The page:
Class Note for CMPSCI 601 at UMass(12)
Class Note for CMPSCI 601 at UMass(12)
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Date Created: 02/06/15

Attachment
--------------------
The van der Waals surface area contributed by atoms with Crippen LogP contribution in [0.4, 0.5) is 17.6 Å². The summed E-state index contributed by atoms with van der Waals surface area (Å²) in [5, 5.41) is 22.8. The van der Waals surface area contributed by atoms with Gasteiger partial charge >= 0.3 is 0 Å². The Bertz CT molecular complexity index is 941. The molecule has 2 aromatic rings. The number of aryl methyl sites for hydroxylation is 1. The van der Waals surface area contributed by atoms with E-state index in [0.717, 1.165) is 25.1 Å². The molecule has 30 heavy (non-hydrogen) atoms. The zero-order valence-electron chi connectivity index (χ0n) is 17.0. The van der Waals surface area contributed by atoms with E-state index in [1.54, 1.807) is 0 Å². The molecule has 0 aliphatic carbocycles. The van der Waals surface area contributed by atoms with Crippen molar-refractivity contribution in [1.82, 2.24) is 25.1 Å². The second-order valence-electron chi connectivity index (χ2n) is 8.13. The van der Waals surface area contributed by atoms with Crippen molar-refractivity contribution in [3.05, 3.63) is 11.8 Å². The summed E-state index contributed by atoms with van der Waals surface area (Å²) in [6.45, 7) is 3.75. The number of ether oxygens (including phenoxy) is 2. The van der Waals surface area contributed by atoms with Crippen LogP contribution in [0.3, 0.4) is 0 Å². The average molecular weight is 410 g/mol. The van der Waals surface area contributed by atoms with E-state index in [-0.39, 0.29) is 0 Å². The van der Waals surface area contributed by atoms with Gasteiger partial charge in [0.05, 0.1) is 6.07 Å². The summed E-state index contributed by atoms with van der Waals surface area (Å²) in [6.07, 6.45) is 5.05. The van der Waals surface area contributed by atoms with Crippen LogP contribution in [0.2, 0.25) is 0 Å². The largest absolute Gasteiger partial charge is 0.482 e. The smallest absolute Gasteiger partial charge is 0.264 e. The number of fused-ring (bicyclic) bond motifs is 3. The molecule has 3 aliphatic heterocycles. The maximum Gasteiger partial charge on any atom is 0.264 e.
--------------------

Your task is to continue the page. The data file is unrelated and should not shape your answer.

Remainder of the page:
CMPSCI 601 Recall From Last Time Lecture 3 De nition An alphabet is a nonempty nite set eg E 01 F abc etc De nition A string over an alphabet E is a nite sequence of zero or more symbols from E The unique string with zero symbols is called 6 The set of all strings over 2 is called 2 De nition A language over 2 is any subset of 2 The decision problem for a language L is to input a string 11 and determine whether 11 E L In formal language theory we look at various kinds of machines that take a string as input look at one letter at a time and decide whether the string is in some language We also look at various formal ways to speci a lan guage such as regular expressions and contextfree gram mars that are used in the real world In the 1950 s and 1960 s it was discovered that each of the most natural machine models corresponded to a spec i cation system the languages that could be decided by the machines were exactly those that could be speci ed in a certain way Here we ll see some examples of that phenomenon Finally we will always be interested in when a language cannot be decided by any machine in some class or can not be Speci ed within some system Such a result is called a lower bound because we show that some partic ular amount of resources is insuf cient CMPSCI601 Regular Expressions and Sets Lecture3 De nition The set of regular expressions RE over alphabet E is the set of strings made up from E e and 0 and using the operations U o and Meaning of a Regular Expression 1 ifa E 2 then a E RE a a 2 e E RE 6 e 3 D E RE 03 2 D 4 ife f E RE then so are e U f e o f 8 Me U f 18 U f 6 0 f 8 f W l u E 138 E f 1 8 De nition A deterministic nite automaton DFA is a tuple DQE6SF 0 Q is a nite set of states 0 E is a nite alphabet 0 6 Q X E gt Q is the transition function 0 s E Q is the start state and 0 F Q Q is the set of nal or accept states A DFA executes the following pseudoJava algorithm public boolean isAccepted String w State 5 startState for int i0 i lt wlength i s deltas wcharAti return isFinalStates We will be interested in the following results about DFA s and regular languages 0 Kleene s Theorem A language is decided by some DFA iff it is regular 0 MyhillNerode Theorem There is a minimal DFA for any regular language de nable in terms of a purely languagetheoretic property 0 NonRegularity Proofs If a language is not regular we can usually prove that fact De nition A nondeterministic nite automaton NFA is a tuple N QEA3F 0 Q is a nite set of states 0 E is a nite alphabet 0 A Q X E U gt 50Q is the transition function 0 s E Q is the start state and 0 F Q Q is the set of nal or accept states MN 71113ng17 So Aq a is the set of states to which N might go if it reads a when in state q There might be zero one or more than one Proposition 31 Every NFA N can be translated into an NFA without etransitions N39 such that N N39 Proposition 32 For every NFA N with n states there is a DFA D with at most 2 states st D N Theorem 33 Kleene s Theorem Let A Q 2 be any language Then the following are equivalent 1 A Df0r some DFA D 2 A Nf0r some NFA N with no etransitions 3 A Nf0r some NFA N 4 A e for some regular expression e 5 A is regular Proof Obvious that 1 gt 2 gt 3 3 gt 2 by Prop 12 eelimination 2 gt 1 by Prop 13 subset construction 4 lt gt 5 by de nition 4 gt 3 We showed by induction on all regular expres sions e that there is an NFA N with e N 3 gt 4 Cf state elimination proof 8 Lemma 132 LetN 1nEA1FF f1fr Lg E w j E Aiw n0 intermediate state gt k L9 a1jEAiCL u 6121 1 k1 k k k k Lii sz U Lik1Lk1k1 Lk1j k L kI kI CMPSCI 601 The Myhill Nerode Theorem Lecture 3 Let A Q 2 be any language De ne the rightequivalence relation NA 0n 2 chy 42gt VwEEcwEA lt gt waA 1 NA 3 iff 1 and 3 cannot be distinguished by concate nating some string 11 t0 the right of each of them and testing for membership in A Example A1 w 6 ab 4711 E 0m0d2 ewAlawAlaa bwabwbbb Claim 19 NAl y iff 42 E 79253 mod 2 Proof Suppose 1 NAl y Let w e cwzrcEAl lt gt ywyEA1 Thus 1129 E 79253 mod 2 Suppose 455 E by mod 2 Vwbcw E byw mod 2 Vwcw 6 A1 lt gt gm 6 A1 Thus 1 NAl g Q 1211 wez1um 111 w 6 a7 51 1 512121 1111 w 6 a7 51 1 11111 0 mod 2 1 mod 2 10 Review Show that for any language A NA is an equiv alence relation Recall that an equivalence relation is a binary relation that is re exive symmetric and transi tive Proof Re exive V51 6 251 NA 19 Let 29111 E 2 be arbitrary cwEl lt gt Ierl V11 6 25011 E A lt gt 2911 E A because 11 was arbitrary chrc V51 6 251 NA 19 because 1 was arbitrary ll Symmetric V5134 E 229 NA y gt y NA 19 Let 51931 6 2 be arbitrary Suppose 1 NA y VwcwEA lt gt yw EA Vwyw A lt gt 2971 EA ZINAIC Ay gtyAfIJ Way 6 WW NA 2 gt 9 NA 50 12 Transitive Vzcyz E Ec NAyAy NA z gtc NA z Let 19 y z E 2 be arbitrary Suppose 1 NA y y NA z Vwcw E A lt gt gm 6 A Vwyw E A lt gt zw E A Let w E 2 be arbitrary cwEA lt gt waA waA lt gt szA cwEA lt gt szA V11 6 22911 E A lt gt zw E A because 11 was arbitrary QCNAZ NAyJNAZ gtAZ Vrcyz E 251 NA 3 y NA z gt 1 NA zbecause 19 y z were arbitrary Q 13 CMPSCI 601 Recall These Proof Methods Lecture 3 0 To prove V5090 let 1 be arbitrary prove 0 conclude V5090 To prove 0 gt 20 assume 0 prove 20 conclude 0 gt 20 c From 0 20 may conclude 0 20 0 From 0 20 may conclude 0 20 0 To prove 0 assume 10 prove A A conclude 0 l4 An Example Sc M41 9 ltgt 451 E 4 mOd 2 b This language has two equivalence classes and the DFA operates by reading each letter in turn and determining the class of the part of the string seen so far The cor respondence between states and classes is the essence of the theorem 15 MyhillNerode Theorem The language A is regular iff NA has a nite number k of equivalence classes Fur thermore this number k is equal to the number of states in the minimumstate DFA that decides A Proof Suppose A D for some DFA D q17q27 39 39 39 7qn7 2 67 ql Let Si w I 5917711 I 9239 Claim Each Si is contained in a single NA equivalence class Let 1 y 6 5239 w E 2 be arbitrary 5q17 W 55q17 50 w 55q17 y w 5q1 yw MD Z l 011726 F rm 6 A lt gt 6q11w6 F lt gt 6q1yw E F lt gt gm 6 A Vwcw E A lt gt gm 6 A QCNAy Thus there are at most n equivalence classes 16 Conversely suppose that there are nitely many equiva lence classes of NA E1 Em Let be the equivalence class that 1 is in De ne D 2 El Em 26 6 F where F 519 1 it E A 5056 a M We must show that 6 is well de ned ie 50 9 gt lival Lyell Suppose 1 NA y Vwcw E A lt gt gm 6 A Vwmw E A lt gt yaw E A Thus 5m NA ya Claim 6ec Proof by induction on exercise E D lt gt 6ecEF lt gt MEF lt gt 2961 17 Example The following language is regular and its minimal DFA has seven states A7 wE019 1 7w D7 016E670 67q d 10g d mod 7 2 3g d mod 7 It is straightforward to show that D7 A7 try this as an exercise To show that D7 is minimal we must show that there are seven different equivalence classes Since the strings 0 1 6 each take D7 to a different state they are our candidates to be in different classes We must show W 7 E 07177690 74AM 18 Let 239 7A j 6 01 6 be arbitrary We can nd a number d such that 3239 d E 0 mod 7 why If 239 NA j were true then we would have 3339 d E 0mod 7 because 6id would have to equal 6jd But in that case 3id E 3jdmod7 3239 E 3339 mod 7 15239 E 15339 mod 7 239 E j mod 7 Thus we must have 239 794 j Since 239 and 3 were arbitrary no two of the seven strings are equivalent and there are seven classes 19 CMPSCI601 Proving Languages NonRegular Lecture3 By Kleene a language is nonregular if it has no DFA By MyhillNerode then A is nonregular if NA has in nitely many equivalence classes To prove that A is nonregular we nd an in nite set of strings no two of which are VAequivalent Example Show E 2 WW n E N is not regular Proof Letz 3A 3 E N be arbitrary We can easily show from the de nition that CL 7 aj Let w bl alw E E ajw e E So each element of al 239 E N is in a separate equiva lence class 20 Another Example PAL 2 w w 2113 is not regular Here MB is w written backwards It s almost true that no two different strings are equiva lent but not quite Can you nd a counterexample All we need for the proof though is to nd an in nite set of strings oib 239 E N is such a set if there are two distinct letters a and b in 2 What if 2 contains only a single letter This is called a unary language Then PAL is a regular language why It s easy to miss cases like this if you re not care ll But look at our proof In order to nish it we had to assume that there were two different letters in E To justify this step we must add a condition to the statement of the problem Harder Example The set U PRIME de ned as oi 239 is prime is not regular 21 CMPSCI 601 Regular Language Closure Lecture 3 We have seen that a single class of formal languages has several alternate speci cations by Kleene s Theorem a language has a DFA iff it has an NFA iff it has a regular expression There are more This suggests that this class has mathematical importance The alternate characterizations are also useful in proofs For example we can ask what operations when applied to regular languages always give us more regular lan guages Cases of this phenomonon are called closure properties 22 Closure Theorem for Regular Sets Let A B Q 2 be regular languages and let h 2 gt I and g I gt 2 be homomorphisms Then the following languages are regular 1 AUB 2 AB 3 2i 2 A 4 A B 5 MA 6 9 1A The last two require a new de nition A language homomorphism is a function h 2 gt F St Way 6 TXMW hhy 33 23 Examples h 0123 gt ab M0 2 cm M1 1 M2 aba M3 e h012310 aabababaa g ab gt abc 9a a 95 2 cbc gbaa cbcaa Notation for function f A gt B sets 539 Q A T Q B 1 W 1 a6 5 f 1T a 6A 1 fun ET Example A1 w 6 ab 50111 E 0m0d2 h391A1 w E 0123 1w 2011 E 0m0d 2 9A1 w E a b c 656 E 0 mod 2 no otherb or c 24 Proofs of Closure Properties 12 Let e A f B Thus eUf AUB eof AB 3 Let D A DFA D Q 2 6 s F Let QE6 8Q Thus L15 2 Z myAmBZuF 5 Let A e Thus MA he Example 9a a7 95 050 A ababa gA acbcacbca 25 6 Let A D DFA D Q 2 6 s F Let D QF6 8F 539q 7 5q7 717 Example MO 2 cm M1 b h2 aba M3 e D a g a 12 0 3 D 0 3 a 12 26